According to US and Israeli media reports, Israeli Prime Minister Benjamin Netanyahu had initially given the green light to the F-35 sales but reversed his position after facing a backlash from political opponents at home.

Speaking to Fox News on Tuesday, Trump backed the F-35 sale, praising Abu Dhabi's Crown Prince and de facto ruler Mohammed bin Zayed, also known as MBZ.

"I know the leader very well, Mohammed, I would have no problem in selling them the F-35," he said.

Jahshan said while the accord props up Netanyahu and Trump - who are facing their own domestic issues - it also feeds into the UAE's urge to act like a superpower in the region by cosying up to the White House "despite the failures in Yemen and Libya and other places".

He said MBZ gets some of the most expensive advice in the world from lobbying and PR firms that work for him in Washington.

"This is the only way to communicate with Trump: play his game. Praise Him. Quote his plan from January. And you can play chess with the man just like Netanyahu does," Jahshan said.

No reference to Jerusalem

Unlike the deal's announcement in August, the UAE-Israel accord makes no reference to the holy sites in Jerusalem.

"As set forth in the Vision for Peace, all Muslims who come in peace may visit and pray at the Al-Aqsa Mosque, and Jerusalem’s other holy sites should remain open for peaceful worshippers of all faiths," the August statement said.

The passage raised fears that the deal aimed to challenge the status quo of Christian and Muslim holy sites in Jerusalem, which are under Jordanian custodianship and managed by the Islamic Waqf.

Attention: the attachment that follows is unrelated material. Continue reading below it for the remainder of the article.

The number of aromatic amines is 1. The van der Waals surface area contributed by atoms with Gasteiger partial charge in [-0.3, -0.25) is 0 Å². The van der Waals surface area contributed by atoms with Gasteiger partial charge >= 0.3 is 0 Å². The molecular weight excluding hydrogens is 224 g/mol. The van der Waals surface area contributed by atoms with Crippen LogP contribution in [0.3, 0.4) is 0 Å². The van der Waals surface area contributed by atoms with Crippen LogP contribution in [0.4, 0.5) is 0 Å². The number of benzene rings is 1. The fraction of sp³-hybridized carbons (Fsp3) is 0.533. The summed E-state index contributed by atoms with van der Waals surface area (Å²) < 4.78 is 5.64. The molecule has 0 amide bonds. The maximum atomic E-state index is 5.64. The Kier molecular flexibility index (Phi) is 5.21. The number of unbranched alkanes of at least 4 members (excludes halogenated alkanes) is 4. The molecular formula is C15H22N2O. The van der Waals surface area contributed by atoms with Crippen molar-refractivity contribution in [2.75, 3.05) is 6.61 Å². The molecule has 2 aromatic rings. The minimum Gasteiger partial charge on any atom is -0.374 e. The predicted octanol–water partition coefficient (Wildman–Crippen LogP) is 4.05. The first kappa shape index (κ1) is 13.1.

Israel acknowledged Jordanian custodianship of the holy sites in occupied East Jerusalem in its 1994 peace treaty with Amman. According to the status quo arrangement, Jewish Israelis are not allowed to worship at Al-Aqsa.

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The mosque, which is the third holiest site in Islam, has been the flashpoint of major events and clashes. Israeli settlers often try to storm the Islamic holy site. The second Palestinian Intifada started in September 2000 when the late Israeli politician Ariel Sharon visited the Al-Aqsa compound, known to Jews as the Temple Mount.

Some Jews believe that the Temple Mount, which also houses the Dome of the Rock, was the site where the First and Second Jewish Temple once stood. That belief has long raised fears of a plan to rebuild the temple in place of the Islamic holy sites.

On Tuesday, Trump said the Israeli deal with the UAE and Bahrain puts an end to the "lie" that Al-Aqsa is under attack. The deal, dubbed the "Abraham Accord" by the US administration, stresses religious and ancestral links between Arabs and Jews. 

And although many Arabs were, in fact, Jewish throughout history, the UAE deal stresses that Arabs and Jews "are descendants of a common ancestor", the prophet Abraham.

Jahshan noted that Abraham is believed to be buried in the West Bank city of Hebron, where Palestinians live in "arbitrary and discriminatory restrictions" that constitute "collective punishment", according to Amnesty International. 

"It is basically a propaganda tool to mislead people," Jahshan told MEE. "Wrapping a disgusting arrangement like this with the name of Abraham makes Abraham roll in his grave."